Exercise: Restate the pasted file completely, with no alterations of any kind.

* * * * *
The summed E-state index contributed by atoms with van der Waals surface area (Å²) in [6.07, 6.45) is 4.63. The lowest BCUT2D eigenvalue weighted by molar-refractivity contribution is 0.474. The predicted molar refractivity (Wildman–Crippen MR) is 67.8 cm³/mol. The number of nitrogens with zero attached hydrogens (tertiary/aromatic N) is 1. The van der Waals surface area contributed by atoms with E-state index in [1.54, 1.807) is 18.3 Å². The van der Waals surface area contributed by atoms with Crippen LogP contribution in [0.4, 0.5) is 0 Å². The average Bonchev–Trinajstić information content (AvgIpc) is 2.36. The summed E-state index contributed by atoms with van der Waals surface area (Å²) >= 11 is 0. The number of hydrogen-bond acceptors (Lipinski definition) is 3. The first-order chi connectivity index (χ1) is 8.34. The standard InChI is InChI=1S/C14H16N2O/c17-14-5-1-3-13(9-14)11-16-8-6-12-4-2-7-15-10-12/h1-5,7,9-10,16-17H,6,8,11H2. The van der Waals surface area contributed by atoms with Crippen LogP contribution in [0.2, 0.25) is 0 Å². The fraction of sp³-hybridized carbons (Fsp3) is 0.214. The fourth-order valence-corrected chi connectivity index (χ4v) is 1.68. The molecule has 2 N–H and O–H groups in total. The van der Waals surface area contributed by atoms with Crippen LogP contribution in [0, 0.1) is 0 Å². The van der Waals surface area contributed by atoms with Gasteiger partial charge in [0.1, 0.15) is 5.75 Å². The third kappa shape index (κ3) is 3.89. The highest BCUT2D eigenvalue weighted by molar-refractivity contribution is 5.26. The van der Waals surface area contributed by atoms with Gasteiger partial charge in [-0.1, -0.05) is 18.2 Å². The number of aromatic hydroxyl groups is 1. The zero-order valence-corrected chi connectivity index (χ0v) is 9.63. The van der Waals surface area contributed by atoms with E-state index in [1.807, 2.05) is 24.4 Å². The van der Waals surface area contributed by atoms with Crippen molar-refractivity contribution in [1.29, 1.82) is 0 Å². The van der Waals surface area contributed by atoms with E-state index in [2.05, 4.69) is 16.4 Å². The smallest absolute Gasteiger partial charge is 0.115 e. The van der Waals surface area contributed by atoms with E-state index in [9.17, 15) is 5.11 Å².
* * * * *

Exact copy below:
The summed E-state index contributed by atoms with van der Waals surface area (Å²) in [6.07, 6.45) is 4.63. The lowest BCUT2D eigenvalue weighted by molar-refractivity contribution is 0.474. The predicted molar refractivity (Wildman–Crippen MR) is 67.8 cm³/mol. The number of nitrogens with zero attached hydrogens (tertiary/aromatic N) is 1. The van der Waals surface area contributed by atoms with E-state index in [1.54, 1.807) is 18.3 Å². The van der Waals surface area contributed by atoms with Crippen LogP contribution in [0.4, 0.5) is 0 Å². The average Bonchev–Trinajstić information content (AvgIpc) is 2.36. The summed E-state index contributed by atoms with van der Waals surface area (Å²) >= 11 is 0. The number of hydrogen-bond acceptors (Lipinski definition) is 3. The first-order chi connectivity index (χ1) is 8.34. The standard InChI is InChI=1S/C14H16N2O/c17-14-5-1-3-13(9-14)11-16-8-6-12-4-2-7-15-10-12/h1-5,7,9-10,16-17H,6,8,11H2. The van der Waals surface area contributed by atoms with Crippen LogP contribution in [0.2, 0.25) is 0 Å². The fraction of sp³-hybridized carbons (Fsp3) is 0.214. The fourth-order valence-corrected chi connectivity index (χ4v) is 1.68. The molecule has 2 N–H and O–H groups in total. The van der Waals surface area contributed by atoms with Crippen LogP contribution in [0, 0.1) is 0 Å². The van der Waals surface area contributed by atoms with Gasteiger partial charge in [0.1, 0.15) is 5.75 Å². The third kappa shape index (κ3) is 3.89. The highest BCUT2D eigenvalue weighted by molar-refractivity contribution is 5.26. The van der Waals surface area contributed by atoms with Gasteiger partial charge in [-0.1, -0.05) is 18.2 Å². The number of aromatic hydroxyl groups is 1. The zero-order valence-corrected chi connectivity index (χ0v) is 9.63. The van der Waals surface area contributed by atoms with E-state index in [1.807, 2.05) is 24.4 Å². The van der Waals surface area contributed by atoms with Crippen molar-refractivity contribution in [1.29, 1.82) is 0 Å². The van der Waals surface area contributed by atoms with E-state index in [2.05, 4.69) is 16.4 Å². The smallest absolute Gasteiger partial charge is 0.115 e. The van der Waals surface area contributed by atoms with E-state index in [9.17, 15) is 5.11 Å².